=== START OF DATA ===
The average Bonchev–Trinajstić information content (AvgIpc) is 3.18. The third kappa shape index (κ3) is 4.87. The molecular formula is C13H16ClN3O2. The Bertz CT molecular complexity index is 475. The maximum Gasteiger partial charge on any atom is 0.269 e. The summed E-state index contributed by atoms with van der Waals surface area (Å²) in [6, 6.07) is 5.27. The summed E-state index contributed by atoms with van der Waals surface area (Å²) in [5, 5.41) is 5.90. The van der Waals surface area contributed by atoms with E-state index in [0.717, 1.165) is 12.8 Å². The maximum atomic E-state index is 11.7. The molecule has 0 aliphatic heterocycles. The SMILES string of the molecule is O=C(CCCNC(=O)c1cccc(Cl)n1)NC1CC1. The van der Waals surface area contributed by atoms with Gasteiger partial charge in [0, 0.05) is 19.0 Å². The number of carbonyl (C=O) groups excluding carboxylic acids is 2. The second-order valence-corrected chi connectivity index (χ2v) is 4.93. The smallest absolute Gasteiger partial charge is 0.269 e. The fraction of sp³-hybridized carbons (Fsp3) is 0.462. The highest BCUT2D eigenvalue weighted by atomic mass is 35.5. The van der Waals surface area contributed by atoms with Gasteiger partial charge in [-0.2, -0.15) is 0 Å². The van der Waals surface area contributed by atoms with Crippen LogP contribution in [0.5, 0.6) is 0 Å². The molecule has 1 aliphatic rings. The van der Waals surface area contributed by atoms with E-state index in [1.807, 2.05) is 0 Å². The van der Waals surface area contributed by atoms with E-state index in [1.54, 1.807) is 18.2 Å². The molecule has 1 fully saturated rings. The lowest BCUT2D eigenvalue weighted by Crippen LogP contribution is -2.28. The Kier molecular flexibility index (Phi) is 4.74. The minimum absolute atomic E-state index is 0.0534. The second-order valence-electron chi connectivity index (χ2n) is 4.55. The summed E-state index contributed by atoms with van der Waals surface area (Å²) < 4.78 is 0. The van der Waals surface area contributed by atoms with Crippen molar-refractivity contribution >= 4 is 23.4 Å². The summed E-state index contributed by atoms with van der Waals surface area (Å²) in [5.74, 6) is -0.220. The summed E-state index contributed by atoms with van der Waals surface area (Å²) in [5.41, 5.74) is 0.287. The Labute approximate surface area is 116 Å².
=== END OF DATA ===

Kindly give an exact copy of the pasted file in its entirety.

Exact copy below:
The average Bonchev–Trinajstić information content (AvgIpc) is 3.18. The third kappa shape index (κ3) is 4.87. The molecular formula is C13H16ClN3O2. The Bertz CT molecular complexity index is 475. The maximum Gasteiger partial charge on any atom is 0.269 e. The summed E-state index contributed by atoms with van der Waals surface area (Å²) in [6, 6.07) is 5.27. The summed E-state index contributed by atoms with van der Waals surface area (Å²) in [5, 5.41) is 5.90. The van der Waals surface area contributed by atoms with E-state index in [0.717, 1.165) is 12.8 Å². The maximum atomic E-state index is 11.7. The molecule has 0 aliphatic heterocycles. The SMILES string of the molecule is O=C(CCCNC(=O)c1cccc(Cl)n1)NC1CC1. The van der Waals surface area contributed by atoms with Gasteiger partial charge in [0, 0.05) is 19.0 Å². The number of carbonyl (C=O) groups excluding carboxylic acids is 2. The second-order valence-corrected chi connectivity index (χ2v) is 4.93. The smallest absolute Gasteiger partial charge is 0.269 e. The fraction of sp³-hybridized carbons (Fsp3) is 0.462. The highest BCUT2D eigenvalue weighted by atomic mass is 35.5. The van der Waals surface area contributed by atoms with Gasteiger partial charge in [-0.2, -0.15) is 0 Å². The van der Waals surface area contributed by atoms with Crippen LogP contribution in [0.5, 0.6) is 0 Å². The molecule has 1 aliphatic rings. The van der Waals surface area contributed by atoms with E-state index in [1.807, 2.05) is 0 Å². The van der Waals surface area contributed by atoms with E-state index in [1.54, 1.807) is 18.2 Å². The molecule has 1 fully saturated rings. The lowest BCUT2D eigenvalue weighted by Crippen LogP contribution is -2.28. The Kier molecular flexibility index (Phi) is 4.74. The minimum absolute atomic E-state index is 0.0534. The second-order valence-electron chi connectivity index (χ2n) is 4.55. The summed E-state index contributed by atoms with van der Waals surface area (Å²) < 4.78 is 0. The van der Waals surface area contributed by atoms with Crippen molar-refractivity contribution >= 4 is 23.4 Å². The summed E-state index contributed by atoms with van der Waals surface area (Å²) in [5.74, 6) is -0.220. The summed E-state index contributed by atoms with van der Waals surface area (Å²) in [5.41, 5.74) is 0.287. The Labute approximate surface area is 116 Å².